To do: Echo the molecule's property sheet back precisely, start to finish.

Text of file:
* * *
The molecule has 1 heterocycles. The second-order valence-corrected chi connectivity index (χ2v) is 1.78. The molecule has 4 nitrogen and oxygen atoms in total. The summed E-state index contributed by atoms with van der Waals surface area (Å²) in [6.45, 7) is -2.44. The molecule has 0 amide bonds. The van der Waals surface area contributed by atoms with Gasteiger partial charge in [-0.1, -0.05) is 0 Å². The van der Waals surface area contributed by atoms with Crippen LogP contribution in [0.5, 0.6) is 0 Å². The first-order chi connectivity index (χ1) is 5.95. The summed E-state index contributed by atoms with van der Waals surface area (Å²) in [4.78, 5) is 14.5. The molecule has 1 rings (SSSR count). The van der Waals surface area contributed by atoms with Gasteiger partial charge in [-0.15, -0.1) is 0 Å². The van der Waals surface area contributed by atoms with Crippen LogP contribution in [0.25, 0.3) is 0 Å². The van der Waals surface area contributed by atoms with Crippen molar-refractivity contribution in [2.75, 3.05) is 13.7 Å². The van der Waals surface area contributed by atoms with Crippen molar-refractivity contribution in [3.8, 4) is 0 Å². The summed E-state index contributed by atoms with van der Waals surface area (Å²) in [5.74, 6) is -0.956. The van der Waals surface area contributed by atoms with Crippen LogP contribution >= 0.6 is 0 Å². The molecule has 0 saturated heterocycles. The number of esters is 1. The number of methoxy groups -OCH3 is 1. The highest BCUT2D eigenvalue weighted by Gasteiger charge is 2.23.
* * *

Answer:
The molecule has 1 heterocycles. The second-order valence-corrected chi connectivity index (χ2v) is 1.78. The molecule has 4 nitrogen and oxygen atoms in total. The summed E-state index contributed by atoms with van der Waals surface area (Å²) in [6.45, 7) is -2.44. The molecule has 0 amide bonds. The van der Waals surface area contributed by atoms with Gasteiger partial charge in [-0.1, -0.05) is 0 Å². The van der Waals surface area contributed by atoms with Crippen LogP contribution in [0.5, 0.6) is 0 Å². The first-order chi connectivity index (χ1) is 5.95. The summed E-state index contributed by atoms with van der Waals surface area (Å²) in [4.78, 5) is 14.5. The molecule has 1 rings (SSSR count). The van der Waals surface area contributed by atoms with Gasteiger partial charge in [-0.15, -0.1) is 0 Å². The van der Waals surface area contributed by atoms with Crippen LogP contribution in [0.25, 0.3) is 0 Å². The van der Waals surface area contributed by atoms with Crippen molar-refractivity contribution in [2.75, 3.05) is 13.7 Å². The van der Waals surface area contributed by atoms with Crippen molar-refractivity contribution in [3.8, 4) is 0 Å². The summed E-state index contributed by atoms with van der Waals surface area (Å²) in [5.74, 6) is -0.956. The van der Waals surface area contributed by atoms with Crippen LogP contribution >= 0.6 is 0 Å². The molecule has 0 saturated heterocycles. The number of esters is 1. The number of methoxy groups -OCH3 is 1. The highest BCUT2D eigenvalue weighted by Gasteiger charge is 2.23.